Internet giant Meta, which brings together platforms such as Facebook, Instagram or WhatsApp, is introducing a subscription option for Czech users who want to get rid of advertising and sponsorship contributions. Users pay 310.99 or 320 crowns to remove all advertising and prevent the collection of personal data for personalized commercial messages from Facebook and Instagram. Through the subscription, Meta tries to comply with the European Union, which enforces a tough regulatory policy and controls how large technology companies handle and handle users’ personal data and ad targeting.
Meta introduces a monthly subscription for social networks Facebook and Instagram, where users get rid of advertising and the collection of personal information. The user can continue to use the services even if he does not purchase a subscription. “If you choose to continue using our free products, your experience will remain the same — and that experience will continue to be supported by the tools and settings we’ve created to help people control their ads,” Meta said on its blog.
The subscription is around 245 crowns per month for the website and 320 crowns for apps for iOS and Android. The subscription will apply to all accounts that are connected to Facebook in the User Account Center until March 1, 2024. After that, each additional account should be charged 148 or 198 crowns.
Facebook will prompt you to choose one of the options while logging into your profile. “The laws in your region are changing, so we’re introducing new ways to use your information for advertising,” the social network says with a link to subscribe. “Activate your subscription and enjoy an ad-free Facebook account.”
Furthermore, Facebook states that it starts at 310.99 crowns, including tax. “Then we won’t use your information for advertising.”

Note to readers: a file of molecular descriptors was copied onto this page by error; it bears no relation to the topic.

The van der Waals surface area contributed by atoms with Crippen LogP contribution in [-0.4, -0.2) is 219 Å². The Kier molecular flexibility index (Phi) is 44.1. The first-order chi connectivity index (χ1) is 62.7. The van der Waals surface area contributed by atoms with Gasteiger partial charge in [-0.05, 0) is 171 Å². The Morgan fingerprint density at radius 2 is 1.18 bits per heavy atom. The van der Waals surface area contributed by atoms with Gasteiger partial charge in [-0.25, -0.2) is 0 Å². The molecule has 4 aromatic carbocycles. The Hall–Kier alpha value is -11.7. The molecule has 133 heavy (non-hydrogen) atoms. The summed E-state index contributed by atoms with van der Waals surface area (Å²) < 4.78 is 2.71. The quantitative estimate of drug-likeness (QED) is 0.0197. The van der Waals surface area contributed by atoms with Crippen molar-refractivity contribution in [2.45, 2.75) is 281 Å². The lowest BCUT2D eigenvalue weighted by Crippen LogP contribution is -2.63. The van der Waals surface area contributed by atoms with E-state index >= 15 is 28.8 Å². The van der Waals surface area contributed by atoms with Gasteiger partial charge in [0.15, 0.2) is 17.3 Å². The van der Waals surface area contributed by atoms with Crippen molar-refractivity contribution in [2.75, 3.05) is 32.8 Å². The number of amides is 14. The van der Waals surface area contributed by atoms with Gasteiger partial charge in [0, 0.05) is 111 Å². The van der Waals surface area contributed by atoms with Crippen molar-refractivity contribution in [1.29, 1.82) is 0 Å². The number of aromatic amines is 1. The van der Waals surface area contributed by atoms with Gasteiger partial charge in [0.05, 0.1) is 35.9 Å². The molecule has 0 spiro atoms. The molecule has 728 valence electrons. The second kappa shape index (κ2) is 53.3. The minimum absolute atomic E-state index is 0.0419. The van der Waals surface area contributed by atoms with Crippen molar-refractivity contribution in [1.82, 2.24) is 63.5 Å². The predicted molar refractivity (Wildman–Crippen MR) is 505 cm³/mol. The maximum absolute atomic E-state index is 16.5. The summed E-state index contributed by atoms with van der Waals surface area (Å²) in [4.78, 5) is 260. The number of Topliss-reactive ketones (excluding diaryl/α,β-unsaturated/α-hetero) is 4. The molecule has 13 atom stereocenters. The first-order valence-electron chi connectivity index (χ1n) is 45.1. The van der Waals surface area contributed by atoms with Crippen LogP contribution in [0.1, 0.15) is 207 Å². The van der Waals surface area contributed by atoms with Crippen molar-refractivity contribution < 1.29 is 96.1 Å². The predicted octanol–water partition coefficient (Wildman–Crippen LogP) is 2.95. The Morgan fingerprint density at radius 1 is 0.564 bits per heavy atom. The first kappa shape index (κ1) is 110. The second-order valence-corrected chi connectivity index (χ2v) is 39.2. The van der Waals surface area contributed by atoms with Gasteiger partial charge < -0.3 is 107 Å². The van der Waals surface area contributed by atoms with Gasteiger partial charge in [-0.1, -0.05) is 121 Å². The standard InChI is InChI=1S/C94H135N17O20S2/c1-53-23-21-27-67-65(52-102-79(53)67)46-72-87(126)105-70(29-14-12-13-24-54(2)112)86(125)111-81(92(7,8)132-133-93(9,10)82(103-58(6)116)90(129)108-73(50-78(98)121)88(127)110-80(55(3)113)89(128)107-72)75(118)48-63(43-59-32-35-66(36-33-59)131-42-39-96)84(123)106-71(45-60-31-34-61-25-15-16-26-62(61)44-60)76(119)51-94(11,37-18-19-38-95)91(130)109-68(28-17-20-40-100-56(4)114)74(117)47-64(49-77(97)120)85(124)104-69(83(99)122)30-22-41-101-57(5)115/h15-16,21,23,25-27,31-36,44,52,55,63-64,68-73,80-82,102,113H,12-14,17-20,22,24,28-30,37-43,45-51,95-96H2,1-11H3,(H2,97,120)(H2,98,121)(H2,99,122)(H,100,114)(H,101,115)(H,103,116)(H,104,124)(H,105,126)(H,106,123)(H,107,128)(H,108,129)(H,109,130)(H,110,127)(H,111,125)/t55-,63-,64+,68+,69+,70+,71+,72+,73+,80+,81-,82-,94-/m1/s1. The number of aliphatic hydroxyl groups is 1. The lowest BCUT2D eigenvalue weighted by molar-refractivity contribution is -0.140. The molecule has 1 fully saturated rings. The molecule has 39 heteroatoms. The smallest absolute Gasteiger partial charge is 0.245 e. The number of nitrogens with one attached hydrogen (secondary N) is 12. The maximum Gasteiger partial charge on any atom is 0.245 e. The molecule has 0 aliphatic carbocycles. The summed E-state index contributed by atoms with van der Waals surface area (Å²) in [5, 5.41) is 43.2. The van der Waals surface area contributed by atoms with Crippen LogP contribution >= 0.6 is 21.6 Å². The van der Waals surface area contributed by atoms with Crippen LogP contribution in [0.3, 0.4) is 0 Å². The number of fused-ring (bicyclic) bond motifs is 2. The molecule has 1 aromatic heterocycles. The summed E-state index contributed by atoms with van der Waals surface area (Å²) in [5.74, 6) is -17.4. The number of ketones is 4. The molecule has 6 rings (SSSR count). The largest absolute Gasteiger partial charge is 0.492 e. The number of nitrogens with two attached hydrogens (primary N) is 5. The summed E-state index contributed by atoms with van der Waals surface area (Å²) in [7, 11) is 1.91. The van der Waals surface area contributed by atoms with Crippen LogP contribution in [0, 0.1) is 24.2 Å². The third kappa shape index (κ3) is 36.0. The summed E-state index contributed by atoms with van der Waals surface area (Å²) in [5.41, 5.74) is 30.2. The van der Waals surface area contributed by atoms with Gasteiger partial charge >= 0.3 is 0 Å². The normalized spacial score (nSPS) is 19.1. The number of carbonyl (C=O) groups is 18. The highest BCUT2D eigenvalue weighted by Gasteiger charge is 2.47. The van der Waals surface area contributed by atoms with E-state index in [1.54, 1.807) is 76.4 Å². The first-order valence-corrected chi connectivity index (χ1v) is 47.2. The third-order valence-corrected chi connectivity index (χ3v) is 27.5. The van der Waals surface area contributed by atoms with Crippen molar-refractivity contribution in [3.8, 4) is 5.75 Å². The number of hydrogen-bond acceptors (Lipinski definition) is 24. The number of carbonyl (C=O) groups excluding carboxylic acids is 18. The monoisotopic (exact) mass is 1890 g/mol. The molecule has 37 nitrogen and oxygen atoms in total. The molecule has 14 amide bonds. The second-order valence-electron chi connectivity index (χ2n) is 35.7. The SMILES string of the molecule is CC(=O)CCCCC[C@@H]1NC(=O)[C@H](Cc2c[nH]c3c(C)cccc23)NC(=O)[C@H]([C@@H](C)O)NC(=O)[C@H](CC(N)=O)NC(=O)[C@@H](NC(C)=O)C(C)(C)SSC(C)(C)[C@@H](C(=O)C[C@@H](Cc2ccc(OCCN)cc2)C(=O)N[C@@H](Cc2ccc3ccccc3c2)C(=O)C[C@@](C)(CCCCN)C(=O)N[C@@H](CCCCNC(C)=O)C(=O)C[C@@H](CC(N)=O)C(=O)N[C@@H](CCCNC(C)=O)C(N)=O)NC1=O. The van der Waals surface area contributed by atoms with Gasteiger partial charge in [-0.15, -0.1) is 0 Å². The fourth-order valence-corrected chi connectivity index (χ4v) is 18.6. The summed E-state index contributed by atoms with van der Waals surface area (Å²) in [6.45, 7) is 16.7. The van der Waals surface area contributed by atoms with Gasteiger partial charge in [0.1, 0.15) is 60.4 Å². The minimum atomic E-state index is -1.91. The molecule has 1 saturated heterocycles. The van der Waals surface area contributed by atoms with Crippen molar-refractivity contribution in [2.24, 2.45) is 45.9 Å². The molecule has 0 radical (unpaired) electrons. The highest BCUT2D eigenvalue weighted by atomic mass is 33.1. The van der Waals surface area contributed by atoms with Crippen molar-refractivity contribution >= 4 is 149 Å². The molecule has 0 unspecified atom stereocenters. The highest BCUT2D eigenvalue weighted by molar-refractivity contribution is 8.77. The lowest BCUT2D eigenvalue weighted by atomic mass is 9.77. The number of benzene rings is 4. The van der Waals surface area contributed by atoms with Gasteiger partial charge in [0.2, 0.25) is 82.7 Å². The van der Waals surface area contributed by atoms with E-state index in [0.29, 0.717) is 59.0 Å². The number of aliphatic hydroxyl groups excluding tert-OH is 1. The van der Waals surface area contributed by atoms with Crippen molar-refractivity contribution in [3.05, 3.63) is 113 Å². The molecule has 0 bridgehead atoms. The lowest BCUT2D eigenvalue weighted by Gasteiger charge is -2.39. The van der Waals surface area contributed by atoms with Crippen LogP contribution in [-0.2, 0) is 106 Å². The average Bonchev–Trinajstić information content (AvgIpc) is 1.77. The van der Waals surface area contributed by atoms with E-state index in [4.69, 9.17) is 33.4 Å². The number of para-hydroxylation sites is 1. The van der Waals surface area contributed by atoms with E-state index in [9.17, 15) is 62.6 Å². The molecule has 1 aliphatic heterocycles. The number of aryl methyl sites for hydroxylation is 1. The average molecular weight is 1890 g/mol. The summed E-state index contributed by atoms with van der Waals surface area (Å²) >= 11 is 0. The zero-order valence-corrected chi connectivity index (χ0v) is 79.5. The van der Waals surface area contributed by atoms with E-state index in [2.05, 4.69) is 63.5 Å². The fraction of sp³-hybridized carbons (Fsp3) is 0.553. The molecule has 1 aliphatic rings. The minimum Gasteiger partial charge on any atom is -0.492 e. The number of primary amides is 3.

“We respect the spirit and purpose of these European regulations and are committed to complying with them,” Meta says, adding that it still offers its products for free to all. But you must accept Meta’s current practice of using, tracking and monitoring the personal data, information and activity of its users, which it then uses to more precisely target advertising for its advertisers.
According to the press statement of the technology company Meta, this is primarily a response to the European regulator, which banned the American Internet company Meta Platforms from using personal data for targeted advertising in all EU and European Economic Area (EEA) countries. The European Personal Data Protection Board (EDPB) informed about this in a press release earlier.
The ban on personalized advertising was first imposed by Norway on Meta, which operates, among other platforms, Facebook and Instagram. It is not a member of the EU, but ranks among the EEA countries, which, in addition to the EU states and Norway, include Iceland and Liechtenstein. The decision by the European Data Protection Board (EDPB) orders the Irish Data Protection Authority (DPC) to impose a permanent ban on the company from using this so-called behavioral advertising within two weeks. The European headquarters of Meta is located in Ireland.
Banning such advertising that targets users by collecting their personal data is a complication for Meta. The company has been trying to limit this practice for a long time. “On October 27, the EDPB adopted an urgent binding decision … to prohibit the processing of personal data for behavioral advertising on the legal basis of contract and legitimate interest throughout the European Economic Area,” the authority said.
Meta referred to its earlier statement that it will provide users in the EU and EEA with the option to opt-in to ad targeting and will offer an ad-free subscription model in November to meet regulatory requirements. “EDPB members have known about this plan for several weeks and we have already fully cooperated with them to reach a satisfactory outcome for all parties,” a company spokesperson said in late October. “This development unjustifiably ignores this careful and thorough regulatory process.”